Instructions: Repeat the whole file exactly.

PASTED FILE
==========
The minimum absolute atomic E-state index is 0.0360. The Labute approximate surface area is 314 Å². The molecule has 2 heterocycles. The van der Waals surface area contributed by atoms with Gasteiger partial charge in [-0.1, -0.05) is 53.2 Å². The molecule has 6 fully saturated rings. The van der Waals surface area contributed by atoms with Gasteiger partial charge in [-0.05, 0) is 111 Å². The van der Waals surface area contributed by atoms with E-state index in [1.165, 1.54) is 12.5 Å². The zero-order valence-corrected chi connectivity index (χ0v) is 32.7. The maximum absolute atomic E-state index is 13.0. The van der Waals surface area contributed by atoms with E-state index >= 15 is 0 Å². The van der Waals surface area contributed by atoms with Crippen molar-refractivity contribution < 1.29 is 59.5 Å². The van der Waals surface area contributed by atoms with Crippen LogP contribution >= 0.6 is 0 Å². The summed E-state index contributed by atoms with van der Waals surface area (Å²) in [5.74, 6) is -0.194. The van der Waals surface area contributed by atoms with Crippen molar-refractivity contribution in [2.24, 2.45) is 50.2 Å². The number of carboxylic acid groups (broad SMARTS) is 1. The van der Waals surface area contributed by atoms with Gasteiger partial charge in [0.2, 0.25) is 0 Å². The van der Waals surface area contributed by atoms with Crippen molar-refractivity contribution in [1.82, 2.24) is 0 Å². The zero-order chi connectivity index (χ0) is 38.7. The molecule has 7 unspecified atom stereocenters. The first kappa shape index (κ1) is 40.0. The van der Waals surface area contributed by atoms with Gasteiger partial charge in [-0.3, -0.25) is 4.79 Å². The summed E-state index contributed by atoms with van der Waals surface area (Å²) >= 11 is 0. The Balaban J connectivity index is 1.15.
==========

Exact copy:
The minimum absolute atomic E-state index is 0.0360. The Labute approximate surface area is 314 Å². The molecule has 2 heterocycles. The van der Waals surface area contributed by atoms with Gasteiger partial charge in [-0.1, -0.05) is 53.2 Å². The molecule has 6 fully saturated rings. The van der Waals surface area contributed by atoms with Gasteiger partial charge in [-0.05, 0) is 111 Å². The van der Waals surface area contributed by atoms with E-state index in [1.165, 1.54) is 12.5 Å². The zero-order valence-corrected chi connectivity index (χ0v) is 32.7. The maximum absolute atomic E-state index is 13.0. The van der Waals surface area contributed by atoms with E-state index >= 15 is 0 Å². The van der Waals surface area contributed by atoms with Crippen molar-refractivity contribution < 1.29 is 59.5 Å². The van der Waals surface area contributed by atoms with Crippen LogP contribution >= 0.6 is 0 Å². The summed E-state index contributed by atoms with van der Waals surface area (Å²) in [5.74, 6) is -0.194. The van der Waals surface area contributed by atoms with Crippen molar-refractivity contribution in [2.24, 2.45) is 50.2 Å². The number of carboxylic acid groups (broad SMARTS) is 1. The van der Waals surface area contributed by atoms with Gasteiger partial charge in [0.2, 0.25) is 0 Å². The van der Waals surface area contributed by atoms with Crippen molar-refractivity contribution in [1.82, 2.24) is 0 Å². The zero-order chi connectivity index (χ0) is 38.7. The molecule has 7 unspecified atom stereocenters. The first kappa shape index (κ1) is 40.0. The van der Waals surface area contributed by atoms with Gasteiger partial charge in [-0.3, -0.25) is 4.79 Å². The summed E-state index contributed by atoms with van der Waals surface area (Å²) >= 11 is 0. The Balaban J connectivity index is 1.15.